Source: the Internet
Monday, January 21, 2008
Saturday, January 19, 2008
The apron in the picture above is Aunt Cella's and came from Grandmother Iva's apron stash. Full length, it appears to have been 'too special' for Grandmother to wear. Instead it was saved away in a drawer like many of her fine things were. Machine applique adorns the bib and pockets and little tidbits of applique are scattered above the hemline. Features that make this apron unique are the darts used to ease the fabric into the waistline and the pretty style of the pockets that are stitched into the side seams. In soft blue, it has a romantic sense about it with just enough contrast in yellow and pink to make it cheerful.
Both of us are eagerly anticipating spring, and she has expressed this desire on her blog, Wildflower Morning, and has introduced a fun way to looking forward to these first blossoms. She's conducting a Wildflowers in Winter Weekly Theme and Drawing. Here's what she says:
Every winter I find myself longing for spring. I just love the warming rays of sun and the wildflowers that start to open. It is my favorite time of year. Wildflowers bring me so much joy. So, I propose some wildflower fun this winter to take us into the first days of spring. I will have a different theme each week through the middle of March. Join right in by making a post on your blog fitting the theme.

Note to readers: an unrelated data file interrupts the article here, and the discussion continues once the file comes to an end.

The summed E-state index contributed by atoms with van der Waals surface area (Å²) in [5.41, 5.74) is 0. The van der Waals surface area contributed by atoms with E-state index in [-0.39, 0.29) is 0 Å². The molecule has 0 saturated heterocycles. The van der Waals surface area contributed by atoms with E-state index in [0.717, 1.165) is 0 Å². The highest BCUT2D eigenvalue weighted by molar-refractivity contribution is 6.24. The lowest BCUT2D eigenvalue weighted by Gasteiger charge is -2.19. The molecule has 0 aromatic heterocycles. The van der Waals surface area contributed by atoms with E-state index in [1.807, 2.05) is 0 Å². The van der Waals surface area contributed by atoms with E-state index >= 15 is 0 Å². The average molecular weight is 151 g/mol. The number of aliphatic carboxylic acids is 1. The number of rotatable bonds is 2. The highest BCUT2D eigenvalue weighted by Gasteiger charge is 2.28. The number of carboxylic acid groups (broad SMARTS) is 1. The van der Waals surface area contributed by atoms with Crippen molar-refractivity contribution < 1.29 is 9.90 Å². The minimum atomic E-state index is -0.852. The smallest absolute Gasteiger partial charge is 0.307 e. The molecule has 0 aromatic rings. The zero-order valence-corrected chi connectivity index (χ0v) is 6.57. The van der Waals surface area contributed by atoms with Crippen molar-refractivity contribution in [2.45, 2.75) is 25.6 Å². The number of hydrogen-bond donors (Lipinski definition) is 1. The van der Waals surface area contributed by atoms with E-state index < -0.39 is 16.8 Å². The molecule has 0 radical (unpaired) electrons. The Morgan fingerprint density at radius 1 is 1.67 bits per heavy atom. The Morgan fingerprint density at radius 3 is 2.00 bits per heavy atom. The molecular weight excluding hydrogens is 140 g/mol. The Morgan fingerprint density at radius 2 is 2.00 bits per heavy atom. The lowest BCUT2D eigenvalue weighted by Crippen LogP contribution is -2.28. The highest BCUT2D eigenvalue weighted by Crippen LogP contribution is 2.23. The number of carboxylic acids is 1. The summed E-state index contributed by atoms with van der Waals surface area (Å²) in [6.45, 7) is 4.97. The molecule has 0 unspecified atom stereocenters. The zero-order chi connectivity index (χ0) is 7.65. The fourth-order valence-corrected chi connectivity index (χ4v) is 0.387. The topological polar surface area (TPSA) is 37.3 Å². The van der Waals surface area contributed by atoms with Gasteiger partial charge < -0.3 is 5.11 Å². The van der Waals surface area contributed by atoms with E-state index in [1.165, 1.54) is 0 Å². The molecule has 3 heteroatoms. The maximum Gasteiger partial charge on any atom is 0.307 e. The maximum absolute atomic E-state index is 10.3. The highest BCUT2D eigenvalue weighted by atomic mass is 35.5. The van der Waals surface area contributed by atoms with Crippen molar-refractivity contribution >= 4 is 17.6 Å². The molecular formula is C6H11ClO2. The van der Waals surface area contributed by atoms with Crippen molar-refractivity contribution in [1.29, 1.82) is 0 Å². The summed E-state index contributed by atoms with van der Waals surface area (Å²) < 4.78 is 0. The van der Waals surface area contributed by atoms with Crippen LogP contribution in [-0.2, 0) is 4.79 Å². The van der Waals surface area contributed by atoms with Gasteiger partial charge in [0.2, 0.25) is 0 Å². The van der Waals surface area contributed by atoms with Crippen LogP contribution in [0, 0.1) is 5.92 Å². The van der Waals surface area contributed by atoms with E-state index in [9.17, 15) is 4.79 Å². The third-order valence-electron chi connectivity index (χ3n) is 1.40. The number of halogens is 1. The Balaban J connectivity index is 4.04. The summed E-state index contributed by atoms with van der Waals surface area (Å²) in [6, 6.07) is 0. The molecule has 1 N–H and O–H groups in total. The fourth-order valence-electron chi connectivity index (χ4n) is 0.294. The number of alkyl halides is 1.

She gives more instructions on her blog and will be having a drawing in March where she will be giving away a set of handmade wildflower cards that she is making. It will go to one of the participants in her Wildflowers in Winter Weekly Theme event.
I'm delighted to join her in this venture! Would you like to join too? It would be fun to see what wildflowers are your favorites in your locale. Let's see if we can find participants from all over North America, Europe, Asia, Africa, Australia and South America. Antarctica is welcome to join in as well, but I'm not sure there are wildflowers there. Are there?
Let's anticipate spring together!
D. hendersonii is summer deciduous, dying back to the ground after the rains cease. It has basal clumps of leaves, 2-16 cm, with nodding flowers 6-25 mm long on stems 10-30 cm tall. The flowers are magenta to deep lavender to white, with the stamens are thrust out and the sepals bent back. It is highly variable and hybridizes with Dodecatheon clevelandii, from which it can be distinguished by its reddish or purplish stem.
The leaves and roots can be eaten when roasted or boiled, but are reported to be poisonous when eaten raw.
It needs good drainage, and needs a dry summer period. Plants germinated from seed may take 3-5 years to produce flowers. For some Dodecatheon, with frequent light fertilization and moisture, dormancy may be delayed, and flowering time may be decreased to 1-2 years. Another technique to speed flowering is to place them in a cooler after dormancy, then bring them to a shadehouse in midsummer.
Information source: Wikipedia
Friday, January 18, 2008
The pure white snow buffers noises; peace and calm surround. There is no noise unless you make it yourself. Boots on snow provide squeak and thump --- but when standing silently in the forest you can nearly hear yourself think!